Spouses are not the only ones who might deal with child custody when they separate. Unmarried couples with a child will likely need to discuss custody should they break up. Generally, married and unmarried couples have the same parental rights, including the right to seek custody of their child, but the issue can become more complex in the latter.
Paternity and pursuing custody
In Pennsylvania, the birth certificate often bears only the mother’s name when unmarried parents have a child. This means the law recognizes only the mother as the child’s biological parent, even when both parents profess to be in a relationship at the time of birth.
To secure legal recognition, the father usually has to acknowledge paternity by signing the child’s birth certificate or an affidavit. Doing so generally gives them the same parental rights as the mother.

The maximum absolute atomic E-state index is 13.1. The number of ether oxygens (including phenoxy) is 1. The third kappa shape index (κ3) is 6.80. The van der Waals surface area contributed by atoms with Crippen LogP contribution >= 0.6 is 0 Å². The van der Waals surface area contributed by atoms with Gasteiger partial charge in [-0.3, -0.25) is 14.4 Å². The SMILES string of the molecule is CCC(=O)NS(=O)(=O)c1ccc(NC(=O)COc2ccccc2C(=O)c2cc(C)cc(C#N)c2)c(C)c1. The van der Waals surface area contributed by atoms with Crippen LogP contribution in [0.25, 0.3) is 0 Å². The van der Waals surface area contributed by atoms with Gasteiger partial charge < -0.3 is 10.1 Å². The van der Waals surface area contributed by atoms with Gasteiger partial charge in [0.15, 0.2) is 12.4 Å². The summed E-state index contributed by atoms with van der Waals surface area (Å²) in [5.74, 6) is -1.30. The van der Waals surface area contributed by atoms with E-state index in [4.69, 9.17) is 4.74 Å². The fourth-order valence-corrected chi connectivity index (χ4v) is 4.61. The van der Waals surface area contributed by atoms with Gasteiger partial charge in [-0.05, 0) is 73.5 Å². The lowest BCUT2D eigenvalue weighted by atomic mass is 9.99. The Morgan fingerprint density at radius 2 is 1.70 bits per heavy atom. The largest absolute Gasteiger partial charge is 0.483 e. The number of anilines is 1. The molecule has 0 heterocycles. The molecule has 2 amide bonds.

Should the unmarried father refuse to acknowledge paternity, the mother may ask the court to conduct a DNA test. If the test confirms the child’s paternity, the father usually gains the right to pursue custody and the mother to seek child support.
As with married couples, unmarried partners often have to devise a custody and support arrangement when they separate. For instance, they might decide on a co-parenting or visitation schedule that suits their situation.
If they cannot agree, they might go to court and have a judge intervene. The court will usually examine factors like the parents’ backgrounds and financial capabilities when deciding, focusing on ensuring the child’s best interests.
Determining custody is rarely straightforward, so having an advocate who understands family law can be very beneficial. A family law attorney can help protect the rights of parents and children and assist them in securing fair outcomes.